Two and half centuries separate is Peter Paul Rubens’s joyous The Village Fête or Country Wedding and the wedding guests killing time in the Louvre in Emile Zola’s L’Assommoir. Rubens portrays the wedding party as a joyous but indecorous celebration, a fact that Zola’s group working-class Parisians is quick to notice: “Just look!” exclaimed Boche, “it’s worth the money. There’s one spewing, and another, he’s watering the dandelions; and that one—oh! that one. Ah, well! They’re a nice clean lot, they are!” They get the joke and everyone laughs as if they are looking at monkeys in a zoo.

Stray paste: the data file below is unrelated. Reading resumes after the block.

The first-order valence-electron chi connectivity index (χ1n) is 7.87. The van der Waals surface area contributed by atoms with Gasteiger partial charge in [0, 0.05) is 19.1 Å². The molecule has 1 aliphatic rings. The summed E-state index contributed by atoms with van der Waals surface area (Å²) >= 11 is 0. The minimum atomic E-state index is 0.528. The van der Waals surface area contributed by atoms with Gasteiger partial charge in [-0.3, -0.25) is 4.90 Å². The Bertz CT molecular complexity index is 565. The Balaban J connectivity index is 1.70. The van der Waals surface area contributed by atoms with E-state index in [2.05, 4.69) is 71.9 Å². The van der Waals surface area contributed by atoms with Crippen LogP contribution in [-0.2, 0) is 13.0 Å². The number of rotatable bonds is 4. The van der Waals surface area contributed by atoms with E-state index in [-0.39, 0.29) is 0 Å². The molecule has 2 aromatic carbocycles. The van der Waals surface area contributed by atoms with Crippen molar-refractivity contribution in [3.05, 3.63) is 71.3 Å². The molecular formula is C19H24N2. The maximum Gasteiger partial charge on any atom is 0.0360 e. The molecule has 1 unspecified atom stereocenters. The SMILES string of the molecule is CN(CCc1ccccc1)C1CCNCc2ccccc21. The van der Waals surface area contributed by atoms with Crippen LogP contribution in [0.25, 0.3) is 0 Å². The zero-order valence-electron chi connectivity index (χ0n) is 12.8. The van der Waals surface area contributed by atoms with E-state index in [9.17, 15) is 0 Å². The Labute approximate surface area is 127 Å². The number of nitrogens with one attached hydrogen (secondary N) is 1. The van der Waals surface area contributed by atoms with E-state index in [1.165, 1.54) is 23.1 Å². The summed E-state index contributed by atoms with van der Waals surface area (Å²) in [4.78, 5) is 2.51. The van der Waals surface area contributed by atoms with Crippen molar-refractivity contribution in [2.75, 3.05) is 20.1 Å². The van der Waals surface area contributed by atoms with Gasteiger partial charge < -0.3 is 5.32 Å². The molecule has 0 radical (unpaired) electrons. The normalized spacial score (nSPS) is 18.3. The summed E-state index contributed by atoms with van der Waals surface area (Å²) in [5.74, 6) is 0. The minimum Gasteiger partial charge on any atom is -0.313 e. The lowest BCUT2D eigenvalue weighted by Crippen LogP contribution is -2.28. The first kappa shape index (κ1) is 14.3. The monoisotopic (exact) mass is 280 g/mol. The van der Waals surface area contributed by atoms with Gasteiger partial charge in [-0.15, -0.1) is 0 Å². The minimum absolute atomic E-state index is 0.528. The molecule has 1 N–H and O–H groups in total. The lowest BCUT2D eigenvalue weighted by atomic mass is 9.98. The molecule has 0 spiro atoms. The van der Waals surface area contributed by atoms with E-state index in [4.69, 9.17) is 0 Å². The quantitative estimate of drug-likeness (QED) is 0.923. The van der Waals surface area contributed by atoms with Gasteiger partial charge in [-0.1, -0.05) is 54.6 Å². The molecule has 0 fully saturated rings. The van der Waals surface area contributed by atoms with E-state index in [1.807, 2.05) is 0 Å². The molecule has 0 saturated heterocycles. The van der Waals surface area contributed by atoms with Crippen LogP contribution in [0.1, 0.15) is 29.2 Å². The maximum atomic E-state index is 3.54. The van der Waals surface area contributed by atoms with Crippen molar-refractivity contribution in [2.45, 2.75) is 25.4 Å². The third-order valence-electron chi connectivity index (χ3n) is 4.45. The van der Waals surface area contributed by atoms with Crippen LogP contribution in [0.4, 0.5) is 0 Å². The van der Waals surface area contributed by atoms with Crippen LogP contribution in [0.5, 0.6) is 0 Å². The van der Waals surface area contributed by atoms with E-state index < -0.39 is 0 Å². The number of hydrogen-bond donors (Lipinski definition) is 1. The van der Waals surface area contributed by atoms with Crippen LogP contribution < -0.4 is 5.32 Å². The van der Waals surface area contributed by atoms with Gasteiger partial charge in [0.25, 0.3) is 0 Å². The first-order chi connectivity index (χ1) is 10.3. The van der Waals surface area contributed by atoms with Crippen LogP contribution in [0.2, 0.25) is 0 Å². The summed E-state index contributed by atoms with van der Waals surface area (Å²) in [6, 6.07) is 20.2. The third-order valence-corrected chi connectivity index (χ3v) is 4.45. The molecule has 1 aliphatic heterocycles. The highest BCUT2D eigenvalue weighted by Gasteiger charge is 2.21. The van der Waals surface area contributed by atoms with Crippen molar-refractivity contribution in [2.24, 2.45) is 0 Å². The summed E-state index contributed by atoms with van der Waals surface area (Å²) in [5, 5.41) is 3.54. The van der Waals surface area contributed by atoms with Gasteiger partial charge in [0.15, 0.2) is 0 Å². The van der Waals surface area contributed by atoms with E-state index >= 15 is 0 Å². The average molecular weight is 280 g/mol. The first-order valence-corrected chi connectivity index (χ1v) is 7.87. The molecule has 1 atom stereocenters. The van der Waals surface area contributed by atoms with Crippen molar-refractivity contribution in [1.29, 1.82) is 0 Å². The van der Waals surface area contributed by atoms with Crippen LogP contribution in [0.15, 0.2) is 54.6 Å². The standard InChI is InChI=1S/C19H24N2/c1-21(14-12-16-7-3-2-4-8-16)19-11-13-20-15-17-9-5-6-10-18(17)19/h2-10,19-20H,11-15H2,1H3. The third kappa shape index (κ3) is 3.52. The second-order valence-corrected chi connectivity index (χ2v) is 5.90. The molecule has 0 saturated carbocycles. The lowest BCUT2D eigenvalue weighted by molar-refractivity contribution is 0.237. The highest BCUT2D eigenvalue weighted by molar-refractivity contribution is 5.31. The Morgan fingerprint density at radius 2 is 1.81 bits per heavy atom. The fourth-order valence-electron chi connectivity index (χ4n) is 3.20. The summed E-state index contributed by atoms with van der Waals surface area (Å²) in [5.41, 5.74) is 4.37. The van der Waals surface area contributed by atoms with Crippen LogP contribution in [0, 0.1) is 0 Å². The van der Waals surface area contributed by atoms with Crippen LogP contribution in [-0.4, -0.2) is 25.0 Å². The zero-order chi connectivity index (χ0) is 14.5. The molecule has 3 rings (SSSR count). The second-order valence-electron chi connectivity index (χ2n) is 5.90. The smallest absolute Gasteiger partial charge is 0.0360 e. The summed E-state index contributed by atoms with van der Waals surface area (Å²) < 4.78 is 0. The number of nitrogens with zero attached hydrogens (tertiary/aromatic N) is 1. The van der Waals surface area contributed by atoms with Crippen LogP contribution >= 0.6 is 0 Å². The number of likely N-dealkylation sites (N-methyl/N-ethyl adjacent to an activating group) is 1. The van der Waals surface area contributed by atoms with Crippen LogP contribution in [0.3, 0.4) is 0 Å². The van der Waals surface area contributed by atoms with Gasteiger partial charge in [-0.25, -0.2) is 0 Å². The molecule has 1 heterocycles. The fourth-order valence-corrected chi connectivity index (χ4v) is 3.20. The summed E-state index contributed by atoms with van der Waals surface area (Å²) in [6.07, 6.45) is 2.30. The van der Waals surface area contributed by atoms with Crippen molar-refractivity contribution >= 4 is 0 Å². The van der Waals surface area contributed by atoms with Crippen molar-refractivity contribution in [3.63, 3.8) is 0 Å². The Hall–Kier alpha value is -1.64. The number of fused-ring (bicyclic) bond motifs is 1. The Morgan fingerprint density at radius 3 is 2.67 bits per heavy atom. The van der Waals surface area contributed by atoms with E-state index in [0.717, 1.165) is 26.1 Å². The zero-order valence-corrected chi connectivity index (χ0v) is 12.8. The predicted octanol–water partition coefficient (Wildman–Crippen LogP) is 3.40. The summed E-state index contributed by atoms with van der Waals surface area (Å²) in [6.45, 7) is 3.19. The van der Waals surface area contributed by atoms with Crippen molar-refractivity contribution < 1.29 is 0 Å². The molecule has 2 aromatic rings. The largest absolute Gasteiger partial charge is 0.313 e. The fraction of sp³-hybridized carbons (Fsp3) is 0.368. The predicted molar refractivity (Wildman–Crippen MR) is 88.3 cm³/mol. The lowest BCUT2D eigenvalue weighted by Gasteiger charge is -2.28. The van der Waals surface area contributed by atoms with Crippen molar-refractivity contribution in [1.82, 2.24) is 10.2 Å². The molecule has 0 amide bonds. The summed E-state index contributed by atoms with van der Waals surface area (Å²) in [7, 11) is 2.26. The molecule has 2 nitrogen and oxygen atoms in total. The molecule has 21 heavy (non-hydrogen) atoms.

In Rubens’ village everyone is at play: there is music and dancing; eating and drinking. Many are drunk and there is much groping and signs of lewdness. Zola’s wedding feast in indoors at the Silver Windmill restaurant. And because the guests contribute to the cost of the food and wine, he calls it a pique-nique. For more on Gervais Macquart and Copeau’s wedding see the entry for L’Assommoir.

Featured Image: Peter Paul Rubens.The Village Fête or Country Wedding (1635-1638), oil on wood. Paris: Musée du Louvre

See: Emile Zola, Emile. The Dram-Shop [L’Assommoir (1877)], Translated by Edward Vizetelly. London: Chatto & Windus, 1897